When President Trump backtracked (slightly) from controversial remarks he made on Monday in which he questioned the U.S. intelligence community’s conclusions that Russia interfered in the 2016 U.S. election, I wasn’t surprised. It was another demonstration that what usually forces Trump to back down from a confrontation or concede defeat is not just the intensity of opposition (particularly if it’s coming only from congressional Democrats), but the breadth of that opposition: Trump usually feels compelled to respond in some way when powerful blocs in American politics combine to resist him.
In the 24 hours after Trump’s comments in Helsinki, Democrats on Capitol Hill were of course furious about them. But so were some Republicans, including those who typically criticize Trump and even a few Trump allies. Dan Coats, the director of national intelligence, issued a statement affirming his confidence in the intelligence community’s findings that Russia had interfered in the 2016 election; issuing the statement was an aggressive step, since Coats is a Trump political appointee. And the media was unusually unrestrained in attacking Trump, a tenor perhaps best illustrated by CNN’s Anderson Cooper declaring on air that Trump’s behavior was “disgraceful,” and Fox News’ Abby Huntsman writing on Twitter that “No negotiation is worth throwing your own people and country under the bus.”
In short, Trump’s Russia comments had managed to greatly annoy Democrats, many Republicans, the press, and the leader of one of the most important bureaucracies in the U.S. government (the intelligence community) in one swoop. As a result, the president’s Helsinki comments were likely going to stay in the news and continue to be criticized, so he basically withdrew them (despite looking annoyed at having to do so). This is not the first time Trump conceded after facing this kind of broad opposition.
“Broad” is the key word there. Last year, we came up with a “Trump opposition meter,” identifying six powerful blocs who could limit or check Trump:
- The federal bureaucracy.
- The courts.
- Democrats in Congress.
- Republicans in Congress.
- The public.
- The press.
The idea here is simple and pretty intuitive: The more of these groups that line up against Trump on a particular issue, the more trouble he’s in. Admittedly, that’s obvious on some level — of course a president is in more trouble if his own party is opposing one of his initiatives. But Trump’s actions generate so much outrage (much of it quite justified, in my mind) that we wanted a tool to separate 24-hour dust-ups from more serious controversies, and to help us judge when outrage and opposition might force the president to back down.
Last year, for example, all six of these blocs opposed Trump’s initial executive order establishing what’s referred to as the “travel ban” or “Muslim ban,” and that forced the administration to draw up a different version of the policy. Five blocs (the courts were not involved) disapproved of Trump’s decision to dismiss then-FBI Director James Comey, which led to a strong pushback from the bureaucracy in the form of the appointment of special counsel Robert Mueller. Opposition to Trump’s comments in the wake of the white nationalist rally in Charlottesville, Virginia, similarly crossed partisan lines in Congress and drew rebukes from the press and the public, so it reached Level 4.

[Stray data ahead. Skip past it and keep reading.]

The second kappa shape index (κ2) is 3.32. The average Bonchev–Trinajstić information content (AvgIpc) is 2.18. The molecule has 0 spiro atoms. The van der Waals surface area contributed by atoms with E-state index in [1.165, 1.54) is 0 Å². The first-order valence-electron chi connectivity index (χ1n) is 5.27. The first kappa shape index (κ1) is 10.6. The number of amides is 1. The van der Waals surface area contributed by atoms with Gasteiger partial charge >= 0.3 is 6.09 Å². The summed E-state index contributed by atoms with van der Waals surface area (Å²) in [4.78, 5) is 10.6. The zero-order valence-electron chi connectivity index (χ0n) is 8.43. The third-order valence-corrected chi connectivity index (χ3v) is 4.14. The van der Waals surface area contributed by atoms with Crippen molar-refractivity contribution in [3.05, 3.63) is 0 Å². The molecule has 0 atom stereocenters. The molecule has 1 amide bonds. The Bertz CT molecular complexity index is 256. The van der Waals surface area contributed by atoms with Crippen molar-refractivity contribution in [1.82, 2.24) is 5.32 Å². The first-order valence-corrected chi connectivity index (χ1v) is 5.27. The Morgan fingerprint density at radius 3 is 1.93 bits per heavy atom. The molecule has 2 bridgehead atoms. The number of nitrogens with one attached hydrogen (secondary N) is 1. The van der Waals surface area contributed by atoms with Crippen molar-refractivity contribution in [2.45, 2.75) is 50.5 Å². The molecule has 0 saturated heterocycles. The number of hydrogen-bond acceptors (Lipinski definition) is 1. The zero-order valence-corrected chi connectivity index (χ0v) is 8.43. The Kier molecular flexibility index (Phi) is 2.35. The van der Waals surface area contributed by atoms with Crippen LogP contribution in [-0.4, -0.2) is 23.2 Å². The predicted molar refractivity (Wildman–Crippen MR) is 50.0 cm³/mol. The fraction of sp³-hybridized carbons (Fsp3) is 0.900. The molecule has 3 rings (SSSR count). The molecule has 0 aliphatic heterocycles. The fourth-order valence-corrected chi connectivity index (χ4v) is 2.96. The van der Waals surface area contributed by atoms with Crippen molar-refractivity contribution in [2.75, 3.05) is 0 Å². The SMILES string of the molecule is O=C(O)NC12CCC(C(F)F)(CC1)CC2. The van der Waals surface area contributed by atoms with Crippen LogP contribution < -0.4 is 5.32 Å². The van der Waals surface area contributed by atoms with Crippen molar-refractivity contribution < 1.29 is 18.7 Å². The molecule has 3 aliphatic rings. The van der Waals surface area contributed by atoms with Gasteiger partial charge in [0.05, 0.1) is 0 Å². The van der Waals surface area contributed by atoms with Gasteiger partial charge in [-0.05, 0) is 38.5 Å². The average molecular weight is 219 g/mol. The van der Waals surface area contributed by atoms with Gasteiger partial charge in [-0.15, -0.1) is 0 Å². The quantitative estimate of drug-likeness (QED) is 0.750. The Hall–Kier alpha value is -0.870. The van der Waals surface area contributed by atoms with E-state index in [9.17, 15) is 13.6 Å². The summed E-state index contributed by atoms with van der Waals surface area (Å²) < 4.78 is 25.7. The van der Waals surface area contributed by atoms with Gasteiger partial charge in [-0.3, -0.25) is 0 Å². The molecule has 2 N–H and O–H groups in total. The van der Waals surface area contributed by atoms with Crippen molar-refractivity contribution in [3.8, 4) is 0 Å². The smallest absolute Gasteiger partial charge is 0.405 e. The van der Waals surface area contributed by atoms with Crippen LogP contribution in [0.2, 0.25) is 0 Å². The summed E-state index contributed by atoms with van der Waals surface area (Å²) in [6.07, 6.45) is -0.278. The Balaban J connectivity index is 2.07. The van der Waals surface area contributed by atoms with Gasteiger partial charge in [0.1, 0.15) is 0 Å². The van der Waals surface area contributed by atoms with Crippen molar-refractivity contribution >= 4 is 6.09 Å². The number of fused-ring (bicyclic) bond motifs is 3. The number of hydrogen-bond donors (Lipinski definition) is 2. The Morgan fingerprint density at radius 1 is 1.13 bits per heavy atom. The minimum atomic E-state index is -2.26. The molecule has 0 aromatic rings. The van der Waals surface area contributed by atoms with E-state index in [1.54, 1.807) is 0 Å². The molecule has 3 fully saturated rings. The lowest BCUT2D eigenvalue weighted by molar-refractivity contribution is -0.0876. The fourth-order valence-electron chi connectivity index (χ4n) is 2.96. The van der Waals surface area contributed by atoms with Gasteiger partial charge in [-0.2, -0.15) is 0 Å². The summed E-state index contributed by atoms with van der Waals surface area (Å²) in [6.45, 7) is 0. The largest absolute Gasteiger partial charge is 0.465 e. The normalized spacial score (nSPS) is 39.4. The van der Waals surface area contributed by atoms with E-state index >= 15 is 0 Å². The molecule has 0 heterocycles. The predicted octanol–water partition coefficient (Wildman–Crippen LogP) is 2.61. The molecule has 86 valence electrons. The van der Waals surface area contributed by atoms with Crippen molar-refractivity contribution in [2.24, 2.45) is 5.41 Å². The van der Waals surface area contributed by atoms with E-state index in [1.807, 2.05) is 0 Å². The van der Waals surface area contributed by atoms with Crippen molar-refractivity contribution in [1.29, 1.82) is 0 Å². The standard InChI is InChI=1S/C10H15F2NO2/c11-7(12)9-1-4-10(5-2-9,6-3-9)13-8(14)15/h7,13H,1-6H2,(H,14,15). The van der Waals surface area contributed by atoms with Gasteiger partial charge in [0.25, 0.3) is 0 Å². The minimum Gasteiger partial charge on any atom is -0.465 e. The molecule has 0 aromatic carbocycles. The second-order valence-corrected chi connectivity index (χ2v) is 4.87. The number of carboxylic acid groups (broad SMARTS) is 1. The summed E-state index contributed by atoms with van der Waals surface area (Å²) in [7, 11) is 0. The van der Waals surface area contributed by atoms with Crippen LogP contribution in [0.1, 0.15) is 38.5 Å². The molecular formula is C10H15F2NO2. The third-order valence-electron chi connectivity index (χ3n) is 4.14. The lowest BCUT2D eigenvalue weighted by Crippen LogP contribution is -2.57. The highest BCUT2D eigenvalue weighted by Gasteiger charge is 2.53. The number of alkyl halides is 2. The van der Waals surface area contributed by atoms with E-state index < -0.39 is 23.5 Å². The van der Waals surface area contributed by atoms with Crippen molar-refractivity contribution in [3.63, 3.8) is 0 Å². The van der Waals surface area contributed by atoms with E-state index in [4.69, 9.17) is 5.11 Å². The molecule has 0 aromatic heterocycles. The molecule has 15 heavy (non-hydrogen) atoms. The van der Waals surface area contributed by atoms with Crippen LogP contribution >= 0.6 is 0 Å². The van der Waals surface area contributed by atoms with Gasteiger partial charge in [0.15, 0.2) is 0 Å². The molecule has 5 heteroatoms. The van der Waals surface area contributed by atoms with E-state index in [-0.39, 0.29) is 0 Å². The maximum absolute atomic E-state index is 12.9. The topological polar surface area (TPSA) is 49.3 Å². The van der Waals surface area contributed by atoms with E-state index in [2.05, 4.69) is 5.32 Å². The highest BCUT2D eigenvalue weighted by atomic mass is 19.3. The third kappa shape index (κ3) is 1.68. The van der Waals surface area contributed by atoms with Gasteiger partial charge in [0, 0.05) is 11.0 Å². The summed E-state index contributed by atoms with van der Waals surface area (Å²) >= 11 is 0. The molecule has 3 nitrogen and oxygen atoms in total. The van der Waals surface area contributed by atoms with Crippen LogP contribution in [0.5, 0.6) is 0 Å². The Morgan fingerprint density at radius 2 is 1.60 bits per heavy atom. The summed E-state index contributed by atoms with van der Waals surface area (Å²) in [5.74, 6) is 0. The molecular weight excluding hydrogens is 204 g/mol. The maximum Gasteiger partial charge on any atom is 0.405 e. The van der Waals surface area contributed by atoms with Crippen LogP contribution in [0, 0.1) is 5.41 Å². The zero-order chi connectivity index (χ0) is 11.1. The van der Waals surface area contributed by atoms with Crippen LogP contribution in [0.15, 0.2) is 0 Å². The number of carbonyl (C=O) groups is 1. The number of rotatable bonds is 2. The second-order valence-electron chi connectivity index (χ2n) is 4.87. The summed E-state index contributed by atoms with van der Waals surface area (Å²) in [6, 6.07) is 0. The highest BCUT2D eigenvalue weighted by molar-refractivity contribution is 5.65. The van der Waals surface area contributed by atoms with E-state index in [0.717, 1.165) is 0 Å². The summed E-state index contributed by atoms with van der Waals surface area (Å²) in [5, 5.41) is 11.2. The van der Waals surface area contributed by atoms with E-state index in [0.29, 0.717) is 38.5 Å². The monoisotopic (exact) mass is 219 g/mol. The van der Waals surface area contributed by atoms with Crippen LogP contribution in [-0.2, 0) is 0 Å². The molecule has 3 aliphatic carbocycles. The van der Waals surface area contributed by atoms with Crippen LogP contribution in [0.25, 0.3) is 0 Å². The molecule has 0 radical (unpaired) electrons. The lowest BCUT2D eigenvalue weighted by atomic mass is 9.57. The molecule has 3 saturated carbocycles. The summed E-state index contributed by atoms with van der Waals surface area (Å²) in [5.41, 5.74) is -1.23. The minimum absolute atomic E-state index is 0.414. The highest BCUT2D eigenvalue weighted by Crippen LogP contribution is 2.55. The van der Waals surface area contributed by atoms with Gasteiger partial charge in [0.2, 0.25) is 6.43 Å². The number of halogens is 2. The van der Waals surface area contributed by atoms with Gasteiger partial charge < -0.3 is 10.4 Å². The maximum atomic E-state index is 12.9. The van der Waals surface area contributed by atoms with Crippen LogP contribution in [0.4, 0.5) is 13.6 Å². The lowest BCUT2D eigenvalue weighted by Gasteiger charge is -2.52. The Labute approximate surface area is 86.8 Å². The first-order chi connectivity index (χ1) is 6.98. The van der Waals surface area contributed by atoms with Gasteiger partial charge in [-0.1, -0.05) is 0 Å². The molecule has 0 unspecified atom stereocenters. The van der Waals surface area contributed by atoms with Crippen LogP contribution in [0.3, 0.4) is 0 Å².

In 2018, I would argue that the president’s remarks that people from “shithole countries” were trying to enter the U.S. was a Level 4 controversy (disapproval from the public, the press and representatives from both parties), and that the administration’s now-abandoned policy that was resulting in children being separated from their parents at the border was a Level 6, with federal judges and bureaucrats also signaling that they viewed the policy as wrongheaded.1
Trump has most likely never come across our opposition scale — an outrage in and of itself! — but he probably knew he was in trouble after his comments in Helsinki once Republicans in Congress started to make some noise, joining the press, the bureaucracy and Democrats. (A CBS News poll released on Thursday found the president was on the wrong side of public opinion, too: 55 percent of Americans disapproved of Trump’s handling of the summit with Putin, compared to just 32 percent who approved.) He backed down from the family-separation less than a month ago, and the same opposition pattern was developing then.2
It’s worth thinking about opposition to Trump among these groups as we look to three other major events that will (or could) happen in 2018. Can Democrats somehow shift the nomination of Brett Kavanaugh to the Supreme Court from a typical partisan fight — in which the public and the press are not taking strong anti-Trump positions — to something that mobilizes those blocs against the White House? Can Senate Republicans, the leading opponents of Trump’s tariffs policy, get the public and press more engaged on the issue and draw more Democrats into opposing the policy too? Are all the reports that Trump would consider removing Deputy Attorney General Rod Rosenstein or Mueller really just hype, since Trump knows that such a move is likely to draw at least Level 5 opposition almost immediately?
If you think the answers to the questions above are “probably not,” “no” and “probably yes,” you are getting the idea here. At least for now, there are some checks and balances on President Trump. I’m guessing James Madison intended that the most important check on a sitting president would be the person sitting in Paul Ryan’s chair, not Anderson Cooper’s. But this is American politics in 2018.